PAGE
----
In one of the final days before our world came to a virus-induced halt, I attended the funeral for Marlene Willis.  Marlene was our very first retail clerk at Ferndale Market, hired right before we opened our on-farm store in the fall of 2008.  Her hiring was purely a matter of dumb luck and good timing, as my mom happened to bump into Marlene and she expressed an interested in our store-to-be.  I called her up and offered her a job – no application or interview needed.  That’s how the best things work in a small community. We’d known Marlene and her history in local retail, owning the Hallmark store and working the front desk at the Cannon Falls Beacon newspaper.

From the start, she was our biggest fan, even when we probably didn’t deserve the cheerleading.  We were total retail novices, but she encouraged us forward, making signage and teaching us how to better merchandise.  She told me never to worry too much about slow days (we had plenty), and that retail was an impossible science to figure out (also true).  In the early days, our wholesale customers would call their orders into the store directly and Marlene would often give me a high five when a big turkey order came in.

She liked good food but loved retail work even more, taking pride in her salesmanship.  I once had her give samples of our local apples paired with St. Pete’s Blue Cheese from Caves of Faribault (a combo I love).  She sold the duo with gusto, only later telling me that she didn’t like the smell of blue cheese.  She always wanted to try new things and keep the store fresh, so I know she’d be amazed at our quick launch of curbside pickup and local delivery, and the breadth of new products we’ve discovered.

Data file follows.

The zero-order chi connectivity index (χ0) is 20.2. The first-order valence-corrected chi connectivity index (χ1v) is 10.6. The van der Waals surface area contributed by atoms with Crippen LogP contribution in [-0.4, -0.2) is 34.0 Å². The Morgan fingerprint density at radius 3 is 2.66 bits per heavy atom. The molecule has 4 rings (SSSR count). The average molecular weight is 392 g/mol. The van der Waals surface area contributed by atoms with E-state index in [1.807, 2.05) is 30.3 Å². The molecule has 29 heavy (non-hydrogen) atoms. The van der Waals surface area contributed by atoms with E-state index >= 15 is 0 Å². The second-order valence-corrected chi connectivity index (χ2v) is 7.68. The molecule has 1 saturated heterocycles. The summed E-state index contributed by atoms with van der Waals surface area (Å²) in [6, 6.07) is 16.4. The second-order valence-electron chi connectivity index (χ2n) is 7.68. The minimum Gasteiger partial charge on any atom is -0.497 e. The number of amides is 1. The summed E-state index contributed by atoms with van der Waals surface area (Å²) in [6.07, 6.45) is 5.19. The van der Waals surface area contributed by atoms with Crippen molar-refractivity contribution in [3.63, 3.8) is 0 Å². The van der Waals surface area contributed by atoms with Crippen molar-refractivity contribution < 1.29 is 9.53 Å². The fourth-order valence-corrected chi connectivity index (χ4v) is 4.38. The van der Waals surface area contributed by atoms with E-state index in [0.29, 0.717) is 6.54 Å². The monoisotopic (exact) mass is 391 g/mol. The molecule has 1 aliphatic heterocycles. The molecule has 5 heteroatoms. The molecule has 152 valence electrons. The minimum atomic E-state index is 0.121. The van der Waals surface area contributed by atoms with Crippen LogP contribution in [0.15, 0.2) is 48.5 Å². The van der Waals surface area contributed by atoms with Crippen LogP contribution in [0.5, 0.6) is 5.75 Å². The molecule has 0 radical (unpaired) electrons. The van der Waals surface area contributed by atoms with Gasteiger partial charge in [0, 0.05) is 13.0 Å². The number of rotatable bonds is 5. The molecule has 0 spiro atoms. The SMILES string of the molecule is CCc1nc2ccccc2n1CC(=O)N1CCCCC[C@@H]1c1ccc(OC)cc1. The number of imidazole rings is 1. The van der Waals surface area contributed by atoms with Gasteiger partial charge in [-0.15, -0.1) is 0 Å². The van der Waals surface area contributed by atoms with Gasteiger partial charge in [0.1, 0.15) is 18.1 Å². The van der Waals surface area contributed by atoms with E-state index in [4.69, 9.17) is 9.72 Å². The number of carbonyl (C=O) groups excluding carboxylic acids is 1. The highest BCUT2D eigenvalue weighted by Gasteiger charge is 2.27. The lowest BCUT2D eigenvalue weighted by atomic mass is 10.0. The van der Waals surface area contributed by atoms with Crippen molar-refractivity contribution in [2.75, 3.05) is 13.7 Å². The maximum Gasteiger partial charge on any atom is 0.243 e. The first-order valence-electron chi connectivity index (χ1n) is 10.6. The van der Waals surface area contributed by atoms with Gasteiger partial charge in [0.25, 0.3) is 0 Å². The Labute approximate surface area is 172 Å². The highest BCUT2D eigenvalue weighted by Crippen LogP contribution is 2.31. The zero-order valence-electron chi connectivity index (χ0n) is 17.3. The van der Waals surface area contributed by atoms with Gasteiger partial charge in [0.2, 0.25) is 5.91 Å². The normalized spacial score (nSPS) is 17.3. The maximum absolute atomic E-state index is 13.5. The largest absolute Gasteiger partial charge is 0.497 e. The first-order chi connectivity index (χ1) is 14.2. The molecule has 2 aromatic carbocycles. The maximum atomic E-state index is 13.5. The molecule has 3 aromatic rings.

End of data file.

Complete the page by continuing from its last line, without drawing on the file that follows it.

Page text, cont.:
Most of the employees we’ve hired since have felt invested in the way we farm: independently, outdoors, and without growth promotants.  It’s the foundation of who we are, so we typically incorporate a farm tour into all staff training.  Marlene, on the other hand, preferred to steer clear of the turkeys but seemed amazed by the many visitors eager to see the farm and learn more.  She’d grown up on a farm in the 1940s, so none of our practices seemed novel to her, although she did like to call herself the “Old Turkey” at Ferndale Market.

During these challenging times in our world, it’s a joy to think of Marlene and reflect on our early days here.  Now more than ever, we can all use some of Marlene’s wisdom.  I think she’d say to enjoy good food, take care of those around you, and always remember to have a good time.  I’d second that.

Our farm’s work and story is fueled by our human flock – our long time employees, supporters, and partners.  Thanks for your support throughout our journey at Ferndale Market.